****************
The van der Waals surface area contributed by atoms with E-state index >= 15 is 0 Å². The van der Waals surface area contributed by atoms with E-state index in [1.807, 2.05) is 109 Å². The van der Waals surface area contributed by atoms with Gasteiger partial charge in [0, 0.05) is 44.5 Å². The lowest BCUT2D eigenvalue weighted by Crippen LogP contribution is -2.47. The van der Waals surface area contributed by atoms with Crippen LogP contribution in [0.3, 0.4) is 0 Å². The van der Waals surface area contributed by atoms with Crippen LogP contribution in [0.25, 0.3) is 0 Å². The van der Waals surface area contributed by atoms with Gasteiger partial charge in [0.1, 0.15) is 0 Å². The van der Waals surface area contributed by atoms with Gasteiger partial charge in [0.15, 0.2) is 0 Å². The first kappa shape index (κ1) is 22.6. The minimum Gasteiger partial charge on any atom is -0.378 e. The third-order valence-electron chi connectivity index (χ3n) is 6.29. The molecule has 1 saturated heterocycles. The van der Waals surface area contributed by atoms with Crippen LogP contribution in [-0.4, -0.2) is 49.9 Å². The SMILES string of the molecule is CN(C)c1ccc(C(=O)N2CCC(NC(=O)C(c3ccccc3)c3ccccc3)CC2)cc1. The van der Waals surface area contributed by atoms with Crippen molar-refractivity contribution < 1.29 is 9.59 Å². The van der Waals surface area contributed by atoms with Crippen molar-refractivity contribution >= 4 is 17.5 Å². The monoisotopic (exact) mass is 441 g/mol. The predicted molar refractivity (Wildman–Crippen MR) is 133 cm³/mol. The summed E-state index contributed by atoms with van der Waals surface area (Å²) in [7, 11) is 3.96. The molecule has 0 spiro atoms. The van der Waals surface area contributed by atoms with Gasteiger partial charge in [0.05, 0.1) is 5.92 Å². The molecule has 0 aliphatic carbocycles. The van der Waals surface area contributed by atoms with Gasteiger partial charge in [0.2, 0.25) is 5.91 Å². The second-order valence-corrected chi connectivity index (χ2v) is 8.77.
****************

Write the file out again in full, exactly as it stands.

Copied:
The van der Waals surface area contributed by atoms with E-state index >= 15 is 0 Å². The van der Waals surface area contributed by atoms with E-state index in [1.807, 2.05) is 109 Å². The van der Waals surface area contributed by atoms with Gasteiger partial charge in [0, 0.05) is 44.5 Å². The lowest BCUT2D eigenvalue weighted by Crippen LogP contribution is -2.47. The van der Waals surface area contributed by atoms with Crippen LogP contribution in [0.3, 0.4) is 0 Å². The van der Waals surface area contributed by atoms with Crippen LogP contribution in [0.25, 0.3) is 0 Å². The van der Waals surface area contributed by atoms with Gasteiger partial charge in [0.1, 0.15) is 0 Å². The van der Waals surface area contributed by atoms with Gasteiger partial charge in [0.15, 0.2) is 0 Å². The first kappa shape index (κ1) is 22.6. The minimum Gasteiger partial charge on any atom is -0.378 e. The third-order valence-electron chi connectivity index (χ3n) is 6.29. The molecule has 1 saturated heterocycles. The van der Waals surface area contributed by atoms with Crippen LogP contribution in [-0.4, -0.2) is 49.9 Å². The SMILES string of the molecule is CN(C)c1ccc(C(=O)N2CCC(NC(=O)C(c3ccccc3)c3ccccc3)CC2)cc1. The van der Waals surface area contributed by atoms with Crippen molar-refractivity contribution < 1.29 is 9.59 Å². The van der Waals surface area contributed by atoms with Crippen molar-refractivity contribution >= 4 is 17.5 Å². The monoisotopic (exact) mass is 441 g/mol. The predicted molar refractivity (Wildman–Crippen MR) is 133 cm³/mol. The summed E-state index contributed by atoms with van der Waals surface area (Å²) in [7, 11) is 3.96. The molecule has 0 spiro atoms. The van der Waals surface area contributed by atoms with Gasteiger partial charge in [0.05, 0.1) is 5.92 Å². The molecule has 0 aliphatic carbocycles. The van der Waals surface area contributed by atoms with Gasteiger partial charge in [0.2, 0.25) is 5.91 Å². The second-order valence-corrected chi connectivity index (χ2v) is 8.77.